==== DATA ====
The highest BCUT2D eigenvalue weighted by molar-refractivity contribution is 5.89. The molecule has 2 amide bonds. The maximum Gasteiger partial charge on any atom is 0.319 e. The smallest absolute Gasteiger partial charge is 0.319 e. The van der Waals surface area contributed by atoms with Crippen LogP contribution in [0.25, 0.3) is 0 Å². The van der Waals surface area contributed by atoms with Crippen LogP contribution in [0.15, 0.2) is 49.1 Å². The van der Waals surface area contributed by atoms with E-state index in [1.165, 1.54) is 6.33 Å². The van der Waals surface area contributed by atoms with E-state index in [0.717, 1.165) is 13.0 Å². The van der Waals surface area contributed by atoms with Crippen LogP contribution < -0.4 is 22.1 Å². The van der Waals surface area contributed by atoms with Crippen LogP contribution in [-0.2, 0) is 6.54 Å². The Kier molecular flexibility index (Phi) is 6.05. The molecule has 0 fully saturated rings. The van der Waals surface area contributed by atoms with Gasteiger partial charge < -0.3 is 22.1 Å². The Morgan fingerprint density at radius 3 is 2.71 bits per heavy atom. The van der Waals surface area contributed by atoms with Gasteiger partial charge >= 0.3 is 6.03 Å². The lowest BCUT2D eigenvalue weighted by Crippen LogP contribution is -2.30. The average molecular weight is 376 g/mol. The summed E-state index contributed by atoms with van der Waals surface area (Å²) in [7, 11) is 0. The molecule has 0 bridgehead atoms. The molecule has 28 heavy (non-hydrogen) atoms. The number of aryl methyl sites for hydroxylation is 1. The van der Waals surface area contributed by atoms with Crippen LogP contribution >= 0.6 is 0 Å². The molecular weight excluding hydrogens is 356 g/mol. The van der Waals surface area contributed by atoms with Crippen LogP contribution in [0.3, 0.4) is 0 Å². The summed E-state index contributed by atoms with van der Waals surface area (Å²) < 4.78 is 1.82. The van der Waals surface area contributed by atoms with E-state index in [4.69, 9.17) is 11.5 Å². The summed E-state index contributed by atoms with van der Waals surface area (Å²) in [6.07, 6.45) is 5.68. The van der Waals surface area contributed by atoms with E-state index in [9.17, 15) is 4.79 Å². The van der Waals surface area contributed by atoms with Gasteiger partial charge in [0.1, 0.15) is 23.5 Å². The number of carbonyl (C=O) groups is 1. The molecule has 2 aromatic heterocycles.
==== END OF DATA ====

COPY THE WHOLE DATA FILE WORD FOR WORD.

The highest BCUT2D eigenvalue weighted by molar-refractivity contribution is 5.89. The molecule has 2 amide bonds. The maximum Gasteiger partial charge on any atom is 0.319 e. The smallest absolute Gasteiger partial charge is 0.319 e. The van der Waals surface area contributed by atoms with Crippen LogP contribution in [0.25, 0.3) is 0 Å². The van der Waals surface area contributed by atoms with Crippen LogP contribution in [0.15, 0.2) is 49.1 Å². The van der Waals surface area contributed by atoms with E-state index in [1.165, 1.54) is 6.33 Å². The van der Waals surface area contributed by atoms with E-state index in [0.717, 1.165) is 13.0 Å². The van der Waals surface area contributed by atoms with Crippen LogP contribution < -0.4 is 22.1 Å². The van der Waals surface area contributed by atoms with Crippen LogP contribution in [-0.2, 0) is 6.54 Å². The Kier molecular flexibility index (Phi) is 6.05. The molecule has 0 fully saturated rings. The van der Waals surface area contributed by atoms with Gasteiger partial charge < -0.3 is 22.1 Å². The Morgan fingerprint density at radius 3 is 2.71 bits per heavy atom. The van der Waals surface area contributed by atoms with Gasteiger partial charge >= 0.3 is 6.03 Å². The lowest BCUT2D eigenvalue weighted by Crippen LogP contribution is -2.30. The average molecular weight is 376 g/mol. The summed E-state index contributed by atoms with van der Waals surface area (Å²) in [7, 11) is 0. The molecule has 0 bridgehead atoms. The molecule has 28 heavy (non-hydrogen) atoms. The number of aryl methyl sites for hydroxylation is 1. The van der Waals surface area contributed by atoms with Crippen LogP contribution >= 0.6 is 0 Å². The molecular weight excluding hydrogens is 356 g/mol. The van der Waals surface area contributed by atoms with Crippen LogP contribution in [0.3, 0.4) is 0 Å². The summed E-state index contributed by atoms with van der Waals surface area (Å²) < 4.78 is 1.82. The van der Waals surface area contributed by atoms with E-state index in [4.69, 9.17) is 11.5 Å². The summed E-state index contributed by atoms with van der Waals surface area (Å²) in [6.07, 6.45) is 5.68. The van der Waals surface area contributed by atoms with E-state index in [9.17, 15) is 4.79 Å². The van der Waals surface area contributed by atoms with Gasteiger partial charge in [0.1, 0.15) is 23.5 Å². The number of carbonyl (C=O) groups is 1. The molecule has 2 aromatic heterocycles.